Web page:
Carl Giskes: The man who conjured fossil tones from earth.

After completing his training in engraving and decorative paving, Carl Giskes (1949, Krefeld) decided to go out and see the world. He left for Africa in the early 1970s and spent the next seven years exploring the continent by foot. First he walked down the eastern side, from Tunis to South Africa. A few years later he travelled along the western edge of the continent, starting in Morocco. On this journey he encountered buildings made out of clay for the first time. The most overwhelming of these were in Djenné, a city built entirely from clay and generally acknowledged as one of the wonders of the world.

Clay. A singular product of nature.

“The warm feeling you have when you live in clay, in the so-called developing world, is not something you experience in the West,” Carl Giskes explains. He lived with local residents in the rich warmth of their clay houses. But what makes clay so special? Clay is comprised of 50% oxygen, 40% silicon and 10% minerals, trace elements and enzymes. Clay, or mud, is 30 times more breathable than brick and 100 times more breathable than concrete. The amount of silicon in clay or mud is the same as the amount of silicon in the human body. Their inner electricity is also the same. Clay absorbs 30 times more moisture than ordinary gypsum stucco.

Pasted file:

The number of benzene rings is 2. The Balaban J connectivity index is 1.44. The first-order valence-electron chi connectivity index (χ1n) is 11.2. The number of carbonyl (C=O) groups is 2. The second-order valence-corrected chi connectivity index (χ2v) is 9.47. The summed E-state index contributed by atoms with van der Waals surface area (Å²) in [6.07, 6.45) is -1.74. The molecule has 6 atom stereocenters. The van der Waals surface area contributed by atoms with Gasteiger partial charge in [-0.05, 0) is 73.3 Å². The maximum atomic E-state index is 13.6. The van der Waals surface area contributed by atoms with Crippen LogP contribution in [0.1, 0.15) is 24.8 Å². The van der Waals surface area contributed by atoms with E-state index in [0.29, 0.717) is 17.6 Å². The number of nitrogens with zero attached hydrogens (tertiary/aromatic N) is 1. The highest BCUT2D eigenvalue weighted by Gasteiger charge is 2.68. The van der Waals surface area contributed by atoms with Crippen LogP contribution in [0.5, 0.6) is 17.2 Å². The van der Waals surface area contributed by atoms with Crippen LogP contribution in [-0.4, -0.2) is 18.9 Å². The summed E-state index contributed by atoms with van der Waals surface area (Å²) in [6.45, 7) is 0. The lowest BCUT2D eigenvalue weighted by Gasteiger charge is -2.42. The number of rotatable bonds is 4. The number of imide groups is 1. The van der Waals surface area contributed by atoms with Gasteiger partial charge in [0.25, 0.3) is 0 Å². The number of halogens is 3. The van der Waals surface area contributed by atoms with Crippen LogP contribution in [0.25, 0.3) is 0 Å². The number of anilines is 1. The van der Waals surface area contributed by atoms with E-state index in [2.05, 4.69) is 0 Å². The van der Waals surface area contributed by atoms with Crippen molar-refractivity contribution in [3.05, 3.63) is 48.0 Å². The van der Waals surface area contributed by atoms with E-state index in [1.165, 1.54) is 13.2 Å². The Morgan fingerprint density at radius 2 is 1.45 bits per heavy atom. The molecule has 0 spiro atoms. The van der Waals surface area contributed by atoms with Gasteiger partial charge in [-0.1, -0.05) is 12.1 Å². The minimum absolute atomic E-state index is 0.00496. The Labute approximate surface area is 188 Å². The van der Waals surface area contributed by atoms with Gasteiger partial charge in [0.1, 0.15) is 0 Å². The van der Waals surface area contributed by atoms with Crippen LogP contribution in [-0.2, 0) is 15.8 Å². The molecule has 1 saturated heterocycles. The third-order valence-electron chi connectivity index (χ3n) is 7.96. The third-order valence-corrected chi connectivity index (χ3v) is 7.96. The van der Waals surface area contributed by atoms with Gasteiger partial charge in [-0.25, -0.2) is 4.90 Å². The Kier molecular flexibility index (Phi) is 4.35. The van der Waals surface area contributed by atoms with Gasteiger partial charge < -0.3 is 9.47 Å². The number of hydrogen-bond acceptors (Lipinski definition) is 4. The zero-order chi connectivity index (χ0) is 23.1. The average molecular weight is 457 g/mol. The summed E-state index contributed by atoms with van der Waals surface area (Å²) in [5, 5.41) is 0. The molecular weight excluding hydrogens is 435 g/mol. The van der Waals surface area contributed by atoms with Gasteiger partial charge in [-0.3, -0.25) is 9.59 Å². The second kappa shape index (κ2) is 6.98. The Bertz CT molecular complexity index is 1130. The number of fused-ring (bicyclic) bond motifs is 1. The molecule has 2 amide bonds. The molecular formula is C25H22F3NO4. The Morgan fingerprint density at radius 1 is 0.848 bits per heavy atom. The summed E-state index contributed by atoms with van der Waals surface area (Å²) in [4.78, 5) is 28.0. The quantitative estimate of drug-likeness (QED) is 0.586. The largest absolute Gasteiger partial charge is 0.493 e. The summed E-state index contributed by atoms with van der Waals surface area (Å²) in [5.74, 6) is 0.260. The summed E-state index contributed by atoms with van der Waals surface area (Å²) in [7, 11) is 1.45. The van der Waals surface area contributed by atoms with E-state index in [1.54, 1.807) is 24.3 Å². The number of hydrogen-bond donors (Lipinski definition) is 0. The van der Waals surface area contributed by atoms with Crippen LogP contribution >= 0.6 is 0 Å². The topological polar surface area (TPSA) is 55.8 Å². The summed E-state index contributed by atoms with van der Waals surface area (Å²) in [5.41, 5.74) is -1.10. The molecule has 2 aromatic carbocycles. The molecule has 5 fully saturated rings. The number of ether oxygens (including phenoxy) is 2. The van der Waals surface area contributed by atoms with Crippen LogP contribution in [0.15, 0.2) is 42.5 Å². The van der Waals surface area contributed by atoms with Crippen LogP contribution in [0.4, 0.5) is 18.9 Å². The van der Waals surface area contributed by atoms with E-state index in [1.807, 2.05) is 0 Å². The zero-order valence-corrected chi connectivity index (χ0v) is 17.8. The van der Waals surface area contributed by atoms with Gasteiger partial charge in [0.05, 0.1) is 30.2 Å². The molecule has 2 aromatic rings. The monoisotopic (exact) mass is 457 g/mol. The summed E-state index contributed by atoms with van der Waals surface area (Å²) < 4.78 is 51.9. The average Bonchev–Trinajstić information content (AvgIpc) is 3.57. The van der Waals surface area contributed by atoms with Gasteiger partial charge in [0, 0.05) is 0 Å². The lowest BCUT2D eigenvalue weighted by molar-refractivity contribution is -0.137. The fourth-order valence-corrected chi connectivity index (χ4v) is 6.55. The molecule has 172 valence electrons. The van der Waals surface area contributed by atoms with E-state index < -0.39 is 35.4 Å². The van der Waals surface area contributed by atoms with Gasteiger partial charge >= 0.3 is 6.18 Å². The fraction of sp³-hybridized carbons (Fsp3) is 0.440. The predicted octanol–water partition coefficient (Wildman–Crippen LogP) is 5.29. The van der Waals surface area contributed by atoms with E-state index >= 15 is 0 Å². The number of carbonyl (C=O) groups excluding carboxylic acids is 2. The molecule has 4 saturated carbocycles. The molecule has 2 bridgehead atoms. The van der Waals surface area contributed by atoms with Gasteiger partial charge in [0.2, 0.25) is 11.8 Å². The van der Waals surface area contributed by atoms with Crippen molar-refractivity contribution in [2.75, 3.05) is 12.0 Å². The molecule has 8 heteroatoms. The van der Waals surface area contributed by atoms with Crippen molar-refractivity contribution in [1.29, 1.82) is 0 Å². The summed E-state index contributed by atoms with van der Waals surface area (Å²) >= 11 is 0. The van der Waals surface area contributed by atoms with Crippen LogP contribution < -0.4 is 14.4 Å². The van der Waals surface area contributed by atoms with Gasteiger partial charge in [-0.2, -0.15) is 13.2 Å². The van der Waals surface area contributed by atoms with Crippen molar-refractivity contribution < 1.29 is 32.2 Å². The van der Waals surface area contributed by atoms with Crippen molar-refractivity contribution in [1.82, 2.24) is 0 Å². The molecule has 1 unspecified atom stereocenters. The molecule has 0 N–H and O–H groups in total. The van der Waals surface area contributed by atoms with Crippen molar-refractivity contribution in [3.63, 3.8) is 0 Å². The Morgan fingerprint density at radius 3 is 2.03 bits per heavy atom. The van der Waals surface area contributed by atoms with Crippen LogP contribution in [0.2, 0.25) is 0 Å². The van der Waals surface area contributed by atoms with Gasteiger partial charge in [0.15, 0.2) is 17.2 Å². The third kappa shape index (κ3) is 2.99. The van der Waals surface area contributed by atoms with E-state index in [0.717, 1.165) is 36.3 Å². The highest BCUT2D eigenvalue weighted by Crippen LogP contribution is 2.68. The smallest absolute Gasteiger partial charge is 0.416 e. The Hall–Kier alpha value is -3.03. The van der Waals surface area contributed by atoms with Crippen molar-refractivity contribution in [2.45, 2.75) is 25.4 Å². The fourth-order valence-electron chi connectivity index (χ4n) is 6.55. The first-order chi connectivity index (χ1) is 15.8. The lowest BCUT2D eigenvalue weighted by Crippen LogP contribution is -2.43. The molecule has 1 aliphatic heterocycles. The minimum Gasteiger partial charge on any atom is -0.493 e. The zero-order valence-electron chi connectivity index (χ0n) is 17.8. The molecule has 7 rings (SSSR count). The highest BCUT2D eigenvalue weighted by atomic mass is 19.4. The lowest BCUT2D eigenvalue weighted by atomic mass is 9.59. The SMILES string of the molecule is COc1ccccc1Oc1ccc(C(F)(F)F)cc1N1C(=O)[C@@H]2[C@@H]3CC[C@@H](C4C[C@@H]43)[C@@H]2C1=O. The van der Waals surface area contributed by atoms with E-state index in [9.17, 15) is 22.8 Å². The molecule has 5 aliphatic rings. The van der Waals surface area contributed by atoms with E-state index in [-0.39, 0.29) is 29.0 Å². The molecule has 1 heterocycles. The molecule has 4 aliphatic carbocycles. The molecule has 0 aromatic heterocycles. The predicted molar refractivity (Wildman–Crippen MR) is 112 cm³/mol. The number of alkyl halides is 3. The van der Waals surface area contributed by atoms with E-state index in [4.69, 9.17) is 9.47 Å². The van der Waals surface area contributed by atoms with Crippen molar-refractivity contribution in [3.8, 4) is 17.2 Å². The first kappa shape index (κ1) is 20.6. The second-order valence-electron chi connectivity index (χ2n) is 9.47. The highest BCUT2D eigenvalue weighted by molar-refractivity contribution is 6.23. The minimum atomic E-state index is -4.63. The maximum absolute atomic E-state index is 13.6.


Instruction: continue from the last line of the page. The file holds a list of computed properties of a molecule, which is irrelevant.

Building with clay began in Germany in the tenth century. The castle and other half-timbered buildings of Quendlinburg are now World Heritage Sites.

Encountering Joseph Beuys.

When he returned from travelling around Africa and Asia in 1977, Carl Giskes began to work with the famous German artist, Joseph Beuys. The artist asked Carl to run part of his Free International University of Creativity and Interdisciplinary

Research (FIU) in Castle Eifel. However, this plan didn’t materialise.

For Documenta 7 in Kassel in 1982, Beuys conceived a social sculpture. He gave his pupil Carl the responsibility of finding 7000 basalt stones from German quarries and transporting them to Kassel. These stones were then used to construct a triangular mountain on the grass in front of the Friedericianum, the main Documenta exhibition building. Each basalt stone, weighing 450 kilos, then had to be placed beside each of the 7000